There are few things more overwhelming than your first period. I knew enough, thanks to health class at school, that it was “normal” and to be “expected” anywhere between the incredibly specific age range of 10-17. I also knew that I was 12 (almost 13, thank you very much)—and my period was nowhere to be seen.
Once a month, I would lie awake at night in bed and go over any pre-menstrual symptoms I thought I could have. At 12-almost-13, I was willing my period to come. I was a little more crabby than usual, I would think to myself… that’s DEFINITELY a sign. My stomach hurt a little today… I bet that’s cramps. And every month, the same outcome: no period. It was this elusive sign of womanhood I so desperately wanted, but feared. Bleeding? Every month? Forever?
So I waited. And as the story goes—you guessed it—I finally got my period. Except, by the time I got my period I had no one to ask. My mom had died and my dad was about as much help as my younger 8-year-old sister. After some serious sleuthing underneath the bathroom sink, I found some of my mom’s old tampons. Have you ever objectively looked at a tampon? A stick of cotton, with some plastic thing wrapped around it that you’re supposed to get up your vagina, but by some miracle take out the plastic while leaving the cotton up there? The dance of tampon insertion was almost too much to bear. After reading the incredibly unhelpful Tampax box instructions and wasting too many of the few precious tampons I found on unsuccessful insertions, I suddenly remembered the book I had stolen from my mom months prior.
Our Bodies, Ourselves had become my woman bible. It answered questions I didn’t even know I had and introduced me to concepts about my own body that filled me with wonder. That book became a surrogate mother in all-things-womanhood. Discharge? I had no idea such a thing existed, but there it was, staring me back on the page in black and white. It had to have something about a tampon in there.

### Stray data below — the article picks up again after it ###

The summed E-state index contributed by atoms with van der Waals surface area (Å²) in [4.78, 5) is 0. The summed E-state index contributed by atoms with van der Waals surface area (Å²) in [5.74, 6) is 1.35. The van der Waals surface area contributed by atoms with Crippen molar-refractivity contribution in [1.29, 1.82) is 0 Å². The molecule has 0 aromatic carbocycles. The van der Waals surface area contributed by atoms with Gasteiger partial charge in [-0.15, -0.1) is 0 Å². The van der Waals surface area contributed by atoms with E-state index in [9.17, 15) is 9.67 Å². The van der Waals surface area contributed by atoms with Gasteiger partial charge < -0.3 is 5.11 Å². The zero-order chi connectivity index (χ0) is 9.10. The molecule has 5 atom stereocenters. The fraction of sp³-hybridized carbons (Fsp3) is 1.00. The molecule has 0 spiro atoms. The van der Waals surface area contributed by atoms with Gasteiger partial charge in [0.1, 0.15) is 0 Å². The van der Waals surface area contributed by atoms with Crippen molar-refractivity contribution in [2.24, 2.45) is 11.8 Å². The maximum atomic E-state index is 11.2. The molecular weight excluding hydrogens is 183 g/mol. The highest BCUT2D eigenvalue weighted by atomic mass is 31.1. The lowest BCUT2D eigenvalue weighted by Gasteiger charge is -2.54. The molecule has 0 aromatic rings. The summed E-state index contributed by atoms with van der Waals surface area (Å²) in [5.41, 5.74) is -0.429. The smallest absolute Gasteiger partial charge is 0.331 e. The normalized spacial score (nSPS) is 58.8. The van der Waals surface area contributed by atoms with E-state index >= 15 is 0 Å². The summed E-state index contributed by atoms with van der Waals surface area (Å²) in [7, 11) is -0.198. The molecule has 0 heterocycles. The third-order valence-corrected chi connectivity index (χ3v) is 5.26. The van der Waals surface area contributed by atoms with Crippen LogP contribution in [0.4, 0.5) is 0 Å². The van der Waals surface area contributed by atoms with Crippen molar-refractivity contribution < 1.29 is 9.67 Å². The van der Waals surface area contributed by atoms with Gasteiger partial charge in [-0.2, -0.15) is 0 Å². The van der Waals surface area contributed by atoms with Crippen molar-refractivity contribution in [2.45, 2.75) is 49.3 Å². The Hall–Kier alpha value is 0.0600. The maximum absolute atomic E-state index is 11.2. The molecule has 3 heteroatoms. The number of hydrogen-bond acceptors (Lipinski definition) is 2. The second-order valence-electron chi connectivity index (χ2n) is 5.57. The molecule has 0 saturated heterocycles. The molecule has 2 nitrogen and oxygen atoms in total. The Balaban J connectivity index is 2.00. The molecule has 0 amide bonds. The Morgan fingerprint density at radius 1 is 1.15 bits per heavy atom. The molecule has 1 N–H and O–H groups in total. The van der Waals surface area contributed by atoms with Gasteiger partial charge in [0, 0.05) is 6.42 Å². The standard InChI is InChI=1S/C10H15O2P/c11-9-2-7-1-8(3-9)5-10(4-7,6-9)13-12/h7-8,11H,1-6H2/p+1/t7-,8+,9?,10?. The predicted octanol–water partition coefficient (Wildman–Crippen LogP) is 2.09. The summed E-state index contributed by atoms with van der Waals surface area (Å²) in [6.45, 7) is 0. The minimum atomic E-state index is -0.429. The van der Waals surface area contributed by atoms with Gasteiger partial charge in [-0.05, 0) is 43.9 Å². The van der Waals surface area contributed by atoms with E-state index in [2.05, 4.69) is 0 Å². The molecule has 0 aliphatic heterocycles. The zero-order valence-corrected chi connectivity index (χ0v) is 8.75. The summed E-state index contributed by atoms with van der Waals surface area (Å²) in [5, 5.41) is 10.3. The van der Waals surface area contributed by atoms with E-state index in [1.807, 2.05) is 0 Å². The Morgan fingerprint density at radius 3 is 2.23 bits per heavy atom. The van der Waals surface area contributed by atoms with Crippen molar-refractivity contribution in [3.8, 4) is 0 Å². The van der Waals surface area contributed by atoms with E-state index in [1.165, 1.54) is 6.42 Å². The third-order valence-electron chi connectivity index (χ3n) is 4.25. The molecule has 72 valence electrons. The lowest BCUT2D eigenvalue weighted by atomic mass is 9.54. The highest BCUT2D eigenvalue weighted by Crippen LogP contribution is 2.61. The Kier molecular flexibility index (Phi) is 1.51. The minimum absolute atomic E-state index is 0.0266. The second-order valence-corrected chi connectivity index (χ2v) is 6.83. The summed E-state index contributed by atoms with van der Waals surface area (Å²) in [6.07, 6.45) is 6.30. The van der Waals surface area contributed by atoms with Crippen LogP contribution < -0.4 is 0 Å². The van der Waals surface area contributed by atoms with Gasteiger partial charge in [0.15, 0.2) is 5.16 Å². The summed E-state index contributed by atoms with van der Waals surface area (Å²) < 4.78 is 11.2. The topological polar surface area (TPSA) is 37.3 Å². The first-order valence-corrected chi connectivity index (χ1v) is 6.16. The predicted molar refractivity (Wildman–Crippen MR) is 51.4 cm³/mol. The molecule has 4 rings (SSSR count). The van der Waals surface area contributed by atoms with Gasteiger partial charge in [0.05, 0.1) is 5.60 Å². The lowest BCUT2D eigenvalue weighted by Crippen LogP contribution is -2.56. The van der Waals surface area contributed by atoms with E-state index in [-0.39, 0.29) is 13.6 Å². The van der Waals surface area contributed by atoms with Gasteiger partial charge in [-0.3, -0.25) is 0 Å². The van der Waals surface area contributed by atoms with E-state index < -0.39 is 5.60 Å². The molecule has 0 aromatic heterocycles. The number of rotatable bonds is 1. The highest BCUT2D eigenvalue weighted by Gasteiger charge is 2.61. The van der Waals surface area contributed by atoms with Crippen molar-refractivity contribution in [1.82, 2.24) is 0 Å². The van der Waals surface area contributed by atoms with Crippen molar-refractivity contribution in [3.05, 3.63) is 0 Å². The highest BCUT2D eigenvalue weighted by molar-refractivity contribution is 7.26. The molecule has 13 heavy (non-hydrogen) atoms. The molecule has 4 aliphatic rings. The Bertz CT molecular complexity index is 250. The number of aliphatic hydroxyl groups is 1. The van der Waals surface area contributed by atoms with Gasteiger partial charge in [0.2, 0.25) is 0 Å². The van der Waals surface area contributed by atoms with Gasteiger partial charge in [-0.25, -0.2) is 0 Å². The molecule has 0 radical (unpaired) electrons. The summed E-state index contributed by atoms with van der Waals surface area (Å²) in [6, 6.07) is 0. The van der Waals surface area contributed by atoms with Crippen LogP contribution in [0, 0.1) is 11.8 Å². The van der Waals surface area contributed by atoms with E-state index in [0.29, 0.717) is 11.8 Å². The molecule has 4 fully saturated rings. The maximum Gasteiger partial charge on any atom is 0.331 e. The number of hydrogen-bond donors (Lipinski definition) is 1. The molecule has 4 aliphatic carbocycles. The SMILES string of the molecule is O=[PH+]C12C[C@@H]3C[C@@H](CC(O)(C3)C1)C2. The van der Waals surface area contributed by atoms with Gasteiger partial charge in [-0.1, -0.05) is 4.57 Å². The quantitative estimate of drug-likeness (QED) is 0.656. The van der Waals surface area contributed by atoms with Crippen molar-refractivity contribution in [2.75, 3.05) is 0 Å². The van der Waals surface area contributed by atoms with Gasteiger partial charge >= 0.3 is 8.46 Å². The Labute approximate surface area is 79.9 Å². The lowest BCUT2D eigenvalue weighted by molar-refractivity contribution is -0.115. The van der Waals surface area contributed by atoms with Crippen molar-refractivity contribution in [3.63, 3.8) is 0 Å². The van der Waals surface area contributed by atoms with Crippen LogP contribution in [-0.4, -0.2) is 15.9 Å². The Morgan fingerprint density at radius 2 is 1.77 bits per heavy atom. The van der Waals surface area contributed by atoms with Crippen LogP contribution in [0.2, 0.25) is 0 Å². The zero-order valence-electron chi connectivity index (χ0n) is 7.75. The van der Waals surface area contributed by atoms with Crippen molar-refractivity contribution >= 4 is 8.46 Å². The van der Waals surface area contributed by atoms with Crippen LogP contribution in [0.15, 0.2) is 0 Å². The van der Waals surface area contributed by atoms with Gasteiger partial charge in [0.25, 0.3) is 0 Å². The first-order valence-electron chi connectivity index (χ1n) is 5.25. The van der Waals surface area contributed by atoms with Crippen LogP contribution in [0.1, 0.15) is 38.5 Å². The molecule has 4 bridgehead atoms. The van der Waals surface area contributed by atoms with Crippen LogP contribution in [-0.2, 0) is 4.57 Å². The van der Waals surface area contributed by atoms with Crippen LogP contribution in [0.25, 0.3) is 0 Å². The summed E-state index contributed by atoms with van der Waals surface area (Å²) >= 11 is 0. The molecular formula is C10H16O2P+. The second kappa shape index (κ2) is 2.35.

I ran to grab my bible, and read up—and an hour later, I didn’t just have an idea of what the hell to do with that cotton stick—I “owned” my period. I was excited about it. It was like my period was a ticket to a secret women’s club I didn’t even know about.
That’s why, when I found out that Our Bodies, Ourselves would stop publishing—I was more than surprised. I was devastated.
After more than four million copies sold and nine editions (mine was the 1984 edition), the organization has decided to scale back and support other feminist organizations as opposed to publishing new, updated content.
A little bit of history…
In 1969, at the heart of the feminist movement, Emmanuel College in Boston held a women’s liberation conference. This conference unwittingly became the genesis of what would eventually become Our Bodies, Ourselves, but at the time was a space where 12 women met in a workshop on “Women and Their Bodies.” In this safe space, these women talked about personal experiences with their own doctors around taboo topics like birth control and abortion. It was so liberating to finally share their stories and ask questions (Did your doctor tell you this? Your doctor said what?!), that they formed the Doctor’s Group to continue these conversations and research. The Doctor’s Group eventually turned into the Boston Women’s Health Book Collective, which eventually changed to “Our Bodies, Ourselves”… thank goodness because “Boston Women’s Health Book Collective” is a mouth-full.
As you can imagine, these conversations were eye-opening, empowering, and any other juicy adjective you can associate with a room full of smart, powerful, and activated women. They decided these conversations weren’t enough. They wanted more women to have access to this knowledge, share it with their doctors, and be the change agents in how women receive medical care.